The question is whether its aggression will tarnish its lustre as America’s so-called favorite airline and as the largest domestic carrier in the US.
Indeed, it will be interesting to watch whether the coveted business traveller, who has considered Southwest the go-to airline in terms of service and fares, will abandon the carrier as economic necessity dictates the use of other carriers.
For consumers, the problem is that there are low Southwest fares out there but they are in highly competitive markets, not off-line points such as Albany, NY, Providence, RI and Manchester, NH. Of course this makes Boston a much more competitive airport, especially as legacies depart and jetBlue builds its presence by catering to the very travellers that are now realising the extent of Southwest’s fare aggression.
Interestingly, the same is true of Milwaukee where AirTran and Southwest, albeit with a much smaller presence, are competing against Frontier, which is pulling back dramatically this autumn.
There is an increasing number of stories commenting on how Southwest’s fares are higher. Fares at legacies are often USD100 cheaper than Southwest including the fees, and Continental and US Airways can be credited with their own kind of aggression of fares: beating Southwest.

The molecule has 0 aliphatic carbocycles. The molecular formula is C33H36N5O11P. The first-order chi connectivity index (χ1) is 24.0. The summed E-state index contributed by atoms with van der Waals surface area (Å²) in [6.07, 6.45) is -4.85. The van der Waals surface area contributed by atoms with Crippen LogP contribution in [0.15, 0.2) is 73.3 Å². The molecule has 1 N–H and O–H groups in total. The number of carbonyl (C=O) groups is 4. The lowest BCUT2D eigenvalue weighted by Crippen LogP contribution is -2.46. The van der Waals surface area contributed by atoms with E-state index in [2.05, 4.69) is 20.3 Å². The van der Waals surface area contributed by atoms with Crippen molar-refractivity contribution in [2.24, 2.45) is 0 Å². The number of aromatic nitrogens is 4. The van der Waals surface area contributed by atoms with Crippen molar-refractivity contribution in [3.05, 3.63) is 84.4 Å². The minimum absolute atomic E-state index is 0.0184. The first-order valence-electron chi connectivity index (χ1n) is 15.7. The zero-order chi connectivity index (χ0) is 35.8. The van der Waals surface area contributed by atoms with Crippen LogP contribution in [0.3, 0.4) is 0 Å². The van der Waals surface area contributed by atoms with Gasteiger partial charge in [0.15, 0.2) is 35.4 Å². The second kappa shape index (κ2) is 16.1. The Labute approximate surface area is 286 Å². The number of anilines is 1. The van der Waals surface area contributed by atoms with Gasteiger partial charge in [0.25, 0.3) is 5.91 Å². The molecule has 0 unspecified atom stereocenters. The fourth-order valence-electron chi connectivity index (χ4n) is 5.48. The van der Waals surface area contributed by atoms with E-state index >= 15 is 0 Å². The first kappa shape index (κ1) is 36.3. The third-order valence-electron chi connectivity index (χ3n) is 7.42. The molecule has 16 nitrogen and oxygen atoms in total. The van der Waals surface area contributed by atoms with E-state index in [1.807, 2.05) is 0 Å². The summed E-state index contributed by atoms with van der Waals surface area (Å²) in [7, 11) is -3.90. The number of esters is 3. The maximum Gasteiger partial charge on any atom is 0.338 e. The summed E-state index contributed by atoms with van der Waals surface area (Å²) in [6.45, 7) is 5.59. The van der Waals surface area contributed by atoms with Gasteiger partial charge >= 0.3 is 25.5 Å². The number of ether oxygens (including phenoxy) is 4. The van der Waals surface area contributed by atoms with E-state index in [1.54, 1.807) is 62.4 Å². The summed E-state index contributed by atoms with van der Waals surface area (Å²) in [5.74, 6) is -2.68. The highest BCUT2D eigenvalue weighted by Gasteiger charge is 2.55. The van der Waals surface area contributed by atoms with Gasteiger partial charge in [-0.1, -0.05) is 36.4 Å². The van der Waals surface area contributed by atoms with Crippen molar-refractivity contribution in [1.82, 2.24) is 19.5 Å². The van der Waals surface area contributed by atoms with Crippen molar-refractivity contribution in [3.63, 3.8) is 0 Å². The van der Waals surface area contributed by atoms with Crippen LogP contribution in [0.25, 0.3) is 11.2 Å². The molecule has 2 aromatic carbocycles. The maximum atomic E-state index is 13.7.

The changes at Southwest have also included the restructuring of its Rapid Rewards programme last March, following jetBlue and the rest of industry in favouring the higher-fare-paying business traveller. Instead of its consumer friendly and very simple rewards programme that awarded free tickets for every eight flights, it has imposed a more complex structure awarding more points to those who pay higher fares.
While this is now industry standard, it caused a heated backlash when it was first rolled out and continues to compromise its egalitarian image. Southwest, however, is not like, say, Apple that can get charge a premium for its product. In fact, the assumption that low cost means low fare is well and truly gone, except with the likes of Allegiant and Spirit.